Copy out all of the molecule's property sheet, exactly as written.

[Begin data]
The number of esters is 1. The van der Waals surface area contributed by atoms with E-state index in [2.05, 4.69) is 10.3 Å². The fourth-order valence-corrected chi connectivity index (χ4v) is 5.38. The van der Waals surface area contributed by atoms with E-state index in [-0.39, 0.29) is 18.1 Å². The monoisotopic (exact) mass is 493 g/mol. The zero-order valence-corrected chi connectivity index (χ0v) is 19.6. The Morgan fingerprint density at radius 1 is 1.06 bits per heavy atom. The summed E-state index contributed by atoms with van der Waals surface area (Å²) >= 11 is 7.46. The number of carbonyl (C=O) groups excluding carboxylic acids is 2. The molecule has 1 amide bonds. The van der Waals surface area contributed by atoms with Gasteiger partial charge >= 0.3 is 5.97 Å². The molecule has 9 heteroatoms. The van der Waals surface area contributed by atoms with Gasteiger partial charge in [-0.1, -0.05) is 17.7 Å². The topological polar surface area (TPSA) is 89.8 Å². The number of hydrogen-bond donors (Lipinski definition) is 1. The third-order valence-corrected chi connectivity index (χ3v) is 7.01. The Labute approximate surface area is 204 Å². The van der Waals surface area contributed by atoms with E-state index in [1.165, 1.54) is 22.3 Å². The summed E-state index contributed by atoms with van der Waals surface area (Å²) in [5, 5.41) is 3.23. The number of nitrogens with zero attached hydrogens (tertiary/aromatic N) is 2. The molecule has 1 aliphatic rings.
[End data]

The number of esters is 1. The van der Waals surface area contributed by atoms with E-state index in [2.05, 4.69) is 10.3 Å². The fourth-order valence-corrected chi connectivity index (χ4v) is 5.38. The van der Waals surface area contributed by atoms with E-state index in [-0.39, 0.29) is 18.1 Å². The monoisotopic (exact) mass is 493 g/mol. The zero-order valence-corrected chi connectivity index (χ0v) is 19.6. The Morgan fingerprint density at radius 1 is 1.06 bits per heavy atom. The summed E-state index contributed by atoms with van der Waals surface area (Å²) >= 11 is 7.46. The number of carbonyl (C=O) groups excluding carboxylic acids is 2. The molecule has 1 amide bonds. The van der Waals surface area contributed by atoms with Gasteiger partial charge >= 0.3 is 5.97 Å². The molecule has 9 heteroatoms. The van der Waals surface area contributed by atoms with Gasteiger partial charge in [-0.1, -0.05) is 17.7 Å². The topological polar surface area (TPSA) is 89.8 Å². The number of hydrogen-bond donors (Lipinski definition) is 1. The third-order valence-corrected chi connectivity index (χ3v) is 7.01. The Labute approximate surface area is 204 Å². The van der Waals surface area contributed by atoms with E-state index in [1.165, 1.54) is 22.3 Å². The summed E-state index contributed by atoms with van der Waals surface area (Å²) in [5, 5.41) is 3.23. The number of nitrogens with zero attached hydrogens (tertiary/aromatic N) is 2. The molecule has 1 aliphatic rings.